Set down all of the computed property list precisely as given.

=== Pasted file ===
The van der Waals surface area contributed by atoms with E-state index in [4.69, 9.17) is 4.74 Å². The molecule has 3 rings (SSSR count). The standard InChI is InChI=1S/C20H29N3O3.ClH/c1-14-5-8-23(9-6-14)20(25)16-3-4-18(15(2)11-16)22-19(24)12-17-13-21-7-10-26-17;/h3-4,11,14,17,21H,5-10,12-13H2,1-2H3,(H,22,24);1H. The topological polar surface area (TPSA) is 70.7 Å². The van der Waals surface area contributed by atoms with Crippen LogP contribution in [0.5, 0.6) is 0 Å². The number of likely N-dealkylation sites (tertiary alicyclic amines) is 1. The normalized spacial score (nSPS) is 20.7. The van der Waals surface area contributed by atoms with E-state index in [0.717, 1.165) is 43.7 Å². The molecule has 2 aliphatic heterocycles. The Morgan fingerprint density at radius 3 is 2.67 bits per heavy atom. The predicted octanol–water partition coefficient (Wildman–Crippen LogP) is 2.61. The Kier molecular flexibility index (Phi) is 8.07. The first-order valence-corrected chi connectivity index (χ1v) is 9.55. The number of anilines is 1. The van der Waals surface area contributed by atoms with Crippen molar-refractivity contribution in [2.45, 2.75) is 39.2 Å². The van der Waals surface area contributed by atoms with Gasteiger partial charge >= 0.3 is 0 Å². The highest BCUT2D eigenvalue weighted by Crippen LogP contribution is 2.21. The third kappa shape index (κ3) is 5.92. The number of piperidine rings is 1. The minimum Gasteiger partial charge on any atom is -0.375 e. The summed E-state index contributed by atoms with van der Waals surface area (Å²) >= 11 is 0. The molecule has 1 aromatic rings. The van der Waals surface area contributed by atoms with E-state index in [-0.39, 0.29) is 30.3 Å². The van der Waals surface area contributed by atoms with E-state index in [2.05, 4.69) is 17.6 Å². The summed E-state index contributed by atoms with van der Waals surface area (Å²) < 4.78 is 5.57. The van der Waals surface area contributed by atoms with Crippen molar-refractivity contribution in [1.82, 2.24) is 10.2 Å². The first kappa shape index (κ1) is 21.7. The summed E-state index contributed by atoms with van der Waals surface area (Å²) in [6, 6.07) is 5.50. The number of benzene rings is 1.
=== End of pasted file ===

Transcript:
The van der Waals surface area contributed by atoms with E-state index in [4.69, 9.17) is 4.74 Å². The molecule has 3 rings (SSSR count). The standard InChI is InChI=1S/C20H29N3O3.ClH/c1-14-5-8-23(9-6-14)20(25)16-3-4-18(15(2)11-16)22-19(24)12-17-13-21-7-10-26-17;/h3-4,11,14,17,21H,5-10,12-13H2,1-2H3,(H,22,24);1H. The topological polar surface area (TPSA) is 70.7 Å². The van der Waals surface area contributed by atoms with Crippen LogP contribution in [0.5, 0.6) is 0 Å². The number of likely N-dealkylation sites (tertiary alicyclic amines) is 1. The normalized spacial score (nSPS) is 20.7. The van der Waals surface area contributed by atoms with E-state index in [0.717, 1.165) is 43.7 Å². The molecule has 2 aliphatic heterocycles. The Morgan fingerprint density at radius 3 is 2.67 bits per heavy atom. The predicted octanol–water partition coefficient (Wildman–Crippen LogP) is 2.61. The Kier molecular flexibility index (Phi) is 8.07. The first-order valence-corrected chi connectivity index (χ1v) is 9.55. The number of anilines is 1. The van der Waals surface area contributed by atoms with Crippen molar-refractivity contribution in [2.45, 2.75) is 39.2 Å². The van der Waals surface area contributed by atoms with Gasteiger partial charge >= 0.3 is 0 Å². The highest BCUT2D eigenvalue weighted by Crippen LogP contribution is 2.21. The third kappa shape index (κ3) is 5.92. The number of piperidine rings is 1. The minimum Gasteiger partial charge on any atom is -0.375 e. The summed E-state index contributed by atoms with van der Waals surface area (Å²) >= 11 is 0. The molecule has 1 aromatic rings. The van der Waals surface area contributed by atoms with E-state index in [-0.39, 0.29) is 30.3 Å². The van der Waals surface area contributed by atoms with E-state index in [2.05, 4.69) is 17.6 Å². The summed E-state index contributed by atoms with van der Waals surface area (Å²) < 4.78 is 5.57. The van der Waals surface area contributed by atoms with Crippen molar-refractivity contribution in [1.82, 2.24) is 10.2 Å². The first kappa shape index (κ1) is 21.7. The summed E-state index contributed by atoms with van der Waals surface area (Å²) in [6, 6.07) is 5.50. The number of benzene rings is 1.